- These parts must arrive in excellent condition on the production line, so you want to minimize any handling that could damage them. Trying to store them in the middle of mechanical raw parts in a warehouse increases the risk of having parts on the production line that cannot be assembled because they were damaged.
- And again, the procurement team will spend their time finding emergency troubleshooting solutions instead of focusing on scheduling the deliveries.
The supply chain method assigned to a piece defines how the part will go from the supplier to the production line. This choice is made by answering the following questions :
- What are the part’s physical gates from the supplier to the production line ?
- How many parts leave from the supplier and arrive on the production line and with which packaging ?
First step: ABC classification of the portfolio
Before going any further in defining the flow, it is essential to carry out the ABC classification of the parts portfolio. For this, we take the valued consumption of the portfolio over a given period (one month, one semester, one year) :
Valued consumption = part price * quantity needed for the period
With that by using a Pareto diagram (for more details on this heuristic method: wiki/Pareto_principle) we seek to determine :
- A-Class area highlights the 20% of the references representing 80% of the value consumed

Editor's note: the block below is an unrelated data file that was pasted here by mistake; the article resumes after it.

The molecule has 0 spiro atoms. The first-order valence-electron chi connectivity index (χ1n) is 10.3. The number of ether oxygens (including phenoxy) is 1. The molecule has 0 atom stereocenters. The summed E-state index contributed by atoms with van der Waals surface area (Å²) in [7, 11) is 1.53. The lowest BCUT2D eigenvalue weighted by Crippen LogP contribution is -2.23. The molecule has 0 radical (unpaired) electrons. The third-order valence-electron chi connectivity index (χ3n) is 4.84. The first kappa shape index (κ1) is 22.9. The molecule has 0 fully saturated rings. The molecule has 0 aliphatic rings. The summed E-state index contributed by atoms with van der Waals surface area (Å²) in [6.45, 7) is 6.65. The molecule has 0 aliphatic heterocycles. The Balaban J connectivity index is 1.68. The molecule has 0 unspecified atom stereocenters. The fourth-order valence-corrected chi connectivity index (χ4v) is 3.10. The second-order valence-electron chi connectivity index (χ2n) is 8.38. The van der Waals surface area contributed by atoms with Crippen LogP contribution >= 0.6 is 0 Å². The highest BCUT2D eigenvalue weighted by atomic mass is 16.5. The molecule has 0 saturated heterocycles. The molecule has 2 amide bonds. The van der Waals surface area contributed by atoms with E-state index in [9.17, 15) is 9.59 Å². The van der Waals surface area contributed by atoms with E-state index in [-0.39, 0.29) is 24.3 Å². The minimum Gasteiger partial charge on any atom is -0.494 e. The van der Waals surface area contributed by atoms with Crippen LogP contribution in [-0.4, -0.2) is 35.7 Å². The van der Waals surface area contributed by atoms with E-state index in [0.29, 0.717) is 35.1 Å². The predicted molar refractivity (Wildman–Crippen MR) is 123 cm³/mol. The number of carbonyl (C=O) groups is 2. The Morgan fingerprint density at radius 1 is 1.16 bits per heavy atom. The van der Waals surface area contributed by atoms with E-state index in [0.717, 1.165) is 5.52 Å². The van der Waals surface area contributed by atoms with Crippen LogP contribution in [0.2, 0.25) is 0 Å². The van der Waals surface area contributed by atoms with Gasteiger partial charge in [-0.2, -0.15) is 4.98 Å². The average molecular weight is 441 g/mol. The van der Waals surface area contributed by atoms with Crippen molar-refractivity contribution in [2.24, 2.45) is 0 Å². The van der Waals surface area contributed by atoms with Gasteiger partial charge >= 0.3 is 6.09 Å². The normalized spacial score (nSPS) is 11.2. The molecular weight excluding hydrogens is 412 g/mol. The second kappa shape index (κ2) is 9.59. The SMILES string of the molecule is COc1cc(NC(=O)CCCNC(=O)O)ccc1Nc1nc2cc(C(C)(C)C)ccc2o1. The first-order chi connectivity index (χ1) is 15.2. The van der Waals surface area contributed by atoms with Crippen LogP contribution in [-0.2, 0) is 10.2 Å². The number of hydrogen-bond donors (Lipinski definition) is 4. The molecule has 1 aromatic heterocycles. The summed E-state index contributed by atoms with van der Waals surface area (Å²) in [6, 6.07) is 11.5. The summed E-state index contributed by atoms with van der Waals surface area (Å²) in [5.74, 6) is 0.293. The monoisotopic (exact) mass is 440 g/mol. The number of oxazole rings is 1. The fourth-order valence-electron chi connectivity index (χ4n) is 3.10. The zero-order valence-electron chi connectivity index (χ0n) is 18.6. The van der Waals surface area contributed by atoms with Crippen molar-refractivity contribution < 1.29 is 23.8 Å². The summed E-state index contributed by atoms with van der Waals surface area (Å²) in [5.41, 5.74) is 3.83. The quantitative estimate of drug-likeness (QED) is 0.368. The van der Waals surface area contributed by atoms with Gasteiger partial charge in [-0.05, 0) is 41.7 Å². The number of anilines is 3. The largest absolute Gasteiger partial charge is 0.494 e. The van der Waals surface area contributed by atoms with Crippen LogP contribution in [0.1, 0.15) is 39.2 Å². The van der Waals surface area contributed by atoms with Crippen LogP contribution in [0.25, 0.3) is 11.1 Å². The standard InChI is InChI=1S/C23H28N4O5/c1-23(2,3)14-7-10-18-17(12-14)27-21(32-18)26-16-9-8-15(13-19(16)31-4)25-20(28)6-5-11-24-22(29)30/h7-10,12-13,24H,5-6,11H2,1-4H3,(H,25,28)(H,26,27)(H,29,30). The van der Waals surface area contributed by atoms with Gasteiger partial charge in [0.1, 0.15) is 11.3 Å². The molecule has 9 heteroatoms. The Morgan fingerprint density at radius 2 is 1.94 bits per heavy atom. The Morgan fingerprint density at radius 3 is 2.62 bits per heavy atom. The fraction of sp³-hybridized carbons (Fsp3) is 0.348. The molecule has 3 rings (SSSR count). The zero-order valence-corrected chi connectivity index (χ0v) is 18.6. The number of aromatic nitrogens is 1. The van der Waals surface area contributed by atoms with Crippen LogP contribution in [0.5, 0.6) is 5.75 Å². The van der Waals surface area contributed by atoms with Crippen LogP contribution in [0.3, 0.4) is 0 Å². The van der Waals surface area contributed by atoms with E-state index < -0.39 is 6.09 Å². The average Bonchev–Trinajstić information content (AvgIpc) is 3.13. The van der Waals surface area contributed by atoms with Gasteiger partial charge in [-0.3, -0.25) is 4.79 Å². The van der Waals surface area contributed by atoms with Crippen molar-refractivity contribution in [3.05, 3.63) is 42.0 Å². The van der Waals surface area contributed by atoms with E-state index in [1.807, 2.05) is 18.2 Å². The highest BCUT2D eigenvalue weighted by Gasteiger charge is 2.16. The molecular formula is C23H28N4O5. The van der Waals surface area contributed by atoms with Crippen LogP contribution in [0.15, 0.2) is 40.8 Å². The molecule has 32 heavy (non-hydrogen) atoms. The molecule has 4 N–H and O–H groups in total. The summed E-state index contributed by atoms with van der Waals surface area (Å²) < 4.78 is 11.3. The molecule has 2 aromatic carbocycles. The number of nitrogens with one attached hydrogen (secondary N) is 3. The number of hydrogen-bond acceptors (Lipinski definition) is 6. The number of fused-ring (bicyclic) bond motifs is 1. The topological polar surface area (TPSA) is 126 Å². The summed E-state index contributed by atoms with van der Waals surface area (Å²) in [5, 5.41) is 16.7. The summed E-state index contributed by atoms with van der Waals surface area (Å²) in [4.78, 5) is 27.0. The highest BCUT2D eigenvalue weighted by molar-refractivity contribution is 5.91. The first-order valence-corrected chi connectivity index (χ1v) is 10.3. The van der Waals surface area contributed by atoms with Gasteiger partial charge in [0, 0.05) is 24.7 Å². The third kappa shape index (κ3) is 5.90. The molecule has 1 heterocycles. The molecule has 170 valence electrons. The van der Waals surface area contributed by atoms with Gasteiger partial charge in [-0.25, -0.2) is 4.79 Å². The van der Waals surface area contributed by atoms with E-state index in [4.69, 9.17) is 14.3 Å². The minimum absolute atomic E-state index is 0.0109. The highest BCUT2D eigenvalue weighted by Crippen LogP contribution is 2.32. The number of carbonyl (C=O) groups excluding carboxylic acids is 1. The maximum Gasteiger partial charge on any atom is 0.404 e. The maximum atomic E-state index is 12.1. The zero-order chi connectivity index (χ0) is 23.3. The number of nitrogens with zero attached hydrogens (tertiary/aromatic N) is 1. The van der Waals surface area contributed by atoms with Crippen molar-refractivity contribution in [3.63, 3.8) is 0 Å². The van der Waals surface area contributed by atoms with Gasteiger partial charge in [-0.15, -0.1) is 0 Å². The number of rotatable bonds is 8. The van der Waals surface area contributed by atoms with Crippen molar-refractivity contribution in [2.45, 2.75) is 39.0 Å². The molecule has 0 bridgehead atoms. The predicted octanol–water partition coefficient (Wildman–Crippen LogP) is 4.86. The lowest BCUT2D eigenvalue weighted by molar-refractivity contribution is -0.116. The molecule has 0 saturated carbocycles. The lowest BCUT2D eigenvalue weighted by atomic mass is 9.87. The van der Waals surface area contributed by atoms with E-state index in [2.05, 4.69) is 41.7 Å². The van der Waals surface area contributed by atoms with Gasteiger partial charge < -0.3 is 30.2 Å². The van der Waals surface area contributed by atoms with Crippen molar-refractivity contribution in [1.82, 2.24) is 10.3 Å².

- B-Class area highlights the 30% of the references representing 15% of the value
- C-Class area highlights the references representing 5% of the value
These categories are decisive in the choice of the appropriate procurement method.
The 3 main supply methods
There are three main supply chain management methods :
- Kanban, popularized by Toyota at the end of the 1950s. In manufacturing, it is set up thanks to small bins along the production line with the parts required for several assembly operations. Rolls can also be found for cable or bottles for liquid references. As soon as a bin is empty, a label is being placed in the bin to indicate what needs to be put next in the bin. This system brings a lot of flexibility to compensate for demand variation. In addition, due to its pull-flow methodology (we only fill in when the bin is empty), we protect ourselves from any over-stock due to a bad sizing of average consumption. This allows us to manage low-value parts while having a good result/energy ratio.